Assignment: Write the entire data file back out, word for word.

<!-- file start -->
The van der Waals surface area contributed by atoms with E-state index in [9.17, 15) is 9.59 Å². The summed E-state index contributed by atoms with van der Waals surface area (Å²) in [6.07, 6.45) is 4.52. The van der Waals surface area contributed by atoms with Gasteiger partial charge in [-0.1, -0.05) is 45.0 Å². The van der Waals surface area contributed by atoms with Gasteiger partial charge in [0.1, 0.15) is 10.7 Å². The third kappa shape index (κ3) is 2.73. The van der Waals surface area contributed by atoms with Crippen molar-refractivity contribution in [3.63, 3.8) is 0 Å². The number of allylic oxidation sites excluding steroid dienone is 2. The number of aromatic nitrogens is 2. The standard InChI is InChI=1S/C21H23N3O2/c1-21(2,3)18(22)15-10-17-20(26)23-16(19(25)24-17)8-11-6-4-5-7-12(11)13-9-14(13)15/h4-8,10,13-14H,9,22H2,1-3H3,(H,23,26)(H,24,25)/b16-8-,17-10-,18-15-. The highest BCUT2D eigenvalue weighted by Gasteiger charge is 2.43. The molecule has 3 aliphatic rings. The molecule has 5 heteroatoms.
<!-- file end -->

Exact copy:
The van der Waals surface area contributed by atoms with E-state index in [9.17, 15) is 9.59 Å². The summed E-state index contributed by atoms with van der Waals surface area (Å²) in [6.07, 6.45) is 4.52. The van der Waals surface area contributed by atoms with Gasteiger partial charge in [-0.1, -0.05) is 45.0 Å². The van der Waals surface area contributed by atoms with Gasteiger partial charge in [0.1, 0.15) is 10.7 Å². The third kappa shape index (κ3) is 2.73. The van der Waals surface area contributed by atoms with Crippen molar-refractivity contribution in [3.63, 3.8) is 0 Å². The number of allylic oxidation sites excluding steroid dienone is 2. The number of aromatic nitrogens is 2. The standard InChI is InChI=1S/C21H23N3O2/c1-21(2,3)18(22)15-10-17-20(26)23-16(19(25)24-17)8-11-6-4-5-7-12(11)13-9-14(13)15/h4-8,10,13-14H,9,22H2,1-3H3,(H,23,26)(H,24,25)/b16-8-,17-10-,18-15-. The highest BCUT2D eigenvalue weighted by Gasteiger charge is 2.43. The molecule has 3 aliphatic rings. The molecule has 5 heteroatoms.